Maurer's central argument is that although writers at the time and beyond (most famously, Shakespeare) have described Margaret as a woman who stepped beyond the boundaries of her assigned role--who in essence meddled in matters beyond her ken--in fact, Margaret's greatest concern was trying to maintain those boundaries. Margaret of Anjou was anything but radical; instead, she worked hard to maintain a balance between the subordination and subservience expected of her as a medieval woman, and the defense of royal interests to which she felt obligated in the absence of a strong, competent royal leader. Had Henry VI been capable of ruling effectively, Margaret would never have found herself in the position of trying to maintain royal authority in the face of growing noble fissures and dissension, and whenever she made a step outside of traditional roles she was quick to retreat at the earliest opportunity. As Maurer notes, "When Margaret found herself with no real place to stand, it may have been easier to step back into her gendered place than to claim a more overt leadership." (210)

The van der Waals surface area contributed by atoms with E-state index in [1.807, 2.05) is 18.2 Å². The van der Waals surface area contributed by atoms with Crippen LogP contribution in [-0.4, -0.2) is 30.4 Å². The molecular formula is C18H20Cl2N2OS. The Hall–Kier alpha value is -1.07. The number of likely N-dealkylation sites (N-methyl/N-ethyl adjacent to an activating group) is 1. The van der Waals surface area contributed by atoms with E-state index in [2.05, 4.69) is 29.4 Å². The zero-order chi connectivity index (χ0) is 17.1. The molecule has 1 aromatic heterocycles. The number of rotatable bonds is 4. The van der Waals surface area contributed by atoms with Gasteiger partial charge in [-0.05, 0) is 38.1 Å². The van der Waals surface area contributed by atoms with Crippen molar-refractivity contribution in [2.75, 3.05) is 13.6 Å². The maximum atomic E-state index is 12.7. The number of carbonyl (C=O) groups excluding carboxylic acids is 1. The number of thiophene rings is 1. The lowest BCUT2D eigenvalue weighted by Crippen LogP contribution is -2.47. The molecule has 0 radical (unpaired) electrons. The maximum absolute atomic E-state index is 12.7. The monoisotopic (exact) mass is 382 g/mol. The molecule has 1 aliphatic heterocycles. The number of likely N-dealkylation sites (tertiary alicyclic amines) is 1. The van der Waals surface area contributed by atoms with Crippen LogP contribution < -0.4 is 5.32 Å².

In addition, Maurer clearly emphasizes the way that Margaret's reliance on a queen's traditional sources of power and authority trapped her in an untenable position, given the circumstances of her marriage and the incompetence of her husband. Maurer argues that a queen derived her power solely from the king: it was as the king's agent that a queen had the greatest freedom to act. Henry VI's weakness was such that he provided Margaret with very little power or authority from which to draw. As Maurer points out, "[Margaret's] efforts had been directed towards upholding the king's authority or the potential authority of her son & this posture placed her in an untenable situation as the representative and intermediary of a king whose authority had been revealed as a sham." (187) As Maurer demonstrates, Margaret enjoyed her greatest political success during Henry's captivity in 1460-61. Captivity gave the king a justifiable reason for weakness, providing Margaret with a legitimate opportunity to represent royal authority. Maurer's discussion of this conundrum provides a nicely nuanced analysis of how the same factor--in this case, a queen's ability to derive authority from her husband--might simultaneously constrict and empower.